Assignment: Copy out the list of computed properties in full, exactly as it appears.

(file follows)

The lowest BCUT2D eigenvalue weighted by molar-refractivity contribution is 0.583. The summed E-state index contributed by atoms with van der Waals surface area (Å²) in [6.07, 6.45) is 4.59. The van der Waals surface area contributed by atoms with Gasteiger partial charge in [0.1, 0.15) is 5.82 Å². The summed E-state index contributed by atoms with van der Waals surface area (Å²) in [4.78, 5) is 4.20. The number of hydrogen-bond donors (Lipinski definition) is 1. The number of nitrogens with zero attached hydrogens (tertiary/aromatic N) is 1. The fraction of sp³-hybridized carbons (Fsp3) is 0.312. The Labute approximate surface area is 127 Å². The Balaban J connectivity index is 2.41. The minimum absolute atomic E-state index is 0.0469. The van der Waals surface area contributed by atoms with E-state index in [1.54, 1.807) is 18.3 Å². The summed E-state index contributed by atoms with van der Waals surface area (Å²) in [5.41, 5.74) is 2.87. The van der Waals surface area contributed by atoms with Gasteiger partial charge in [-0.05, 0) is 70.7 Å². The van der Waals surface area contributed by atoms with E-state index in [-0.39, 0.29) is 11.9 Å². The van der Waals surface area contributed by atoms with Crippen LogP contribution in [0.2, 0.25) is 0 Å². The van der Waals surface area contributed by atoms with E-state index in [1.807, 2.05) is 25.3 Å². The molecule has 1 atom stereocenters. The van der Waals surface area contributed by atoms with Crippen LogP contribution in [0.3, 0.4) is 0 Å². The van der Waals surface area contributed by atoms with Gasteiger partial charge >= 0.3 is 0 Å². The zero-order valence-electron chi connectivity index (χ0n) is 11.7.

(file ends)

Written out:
The lowest BCUT2D eigenvalue weighted by molar-refractivity contribution is 0.583. The summed E-state index contributed by atoms with van der Waals surface area (Å²) in [6.07, 6.45) is 4.59. The van der Waals surface area contributed by atoms with Gasteiger partial charge in [0.1, 0.15) is 5.82 Å². The summed E-state index contributed by atoms with van der Waals surface area (Å²) in [4.78, 5) is 4.20. The number of hydrogen-bond donors (Lipinski definition) is 1. The number of nitrogens with zero attached hydrogens (tertiary/aromatic N) is 1. The fraction of sp³-hybridized carbons (Fsp3) is 0.312. The Labute approximate surface area is 127 Å². The Balaban J connectivity index is 2.41. The minimum absolute atomic E-state index is 0.0469. The van der Waals surface area contributed by atoms with E-state index in [1.54, 1.807) is 18.3 Å². The summed E-state index contributed by atoms with van der Waals surface area (Å²) in [5.41, 5.74) is 2.87. The van der Waals surface area contributed by atoms with Gasteiger partial charge in [-0.05, 0) is 70.7 Å². The van der Waals surface area contributed by atoms with E-state index in [-0.39, 0.29) is 11.9 Å². The van der Waals surface area contributed by atoms with Crippen LogP contribution in [0.2, 0.25) is 0 Å². The van der Waals surface area contributed by atoms with E-state index in [1.807, 2.05) is 25.3 Å². The molecule has 1 atom stereocenters. The van der Waals surface area contributed by atoms with Crippen LogP contribution in [0.3, 0.4) is 0 Å². The van der Waals surface area contributed by atoms with Gasteiger partial charge >= 0.3 is 0 Å². The zero-order valence-electron chi connectivity index (χ0n) is 11.7.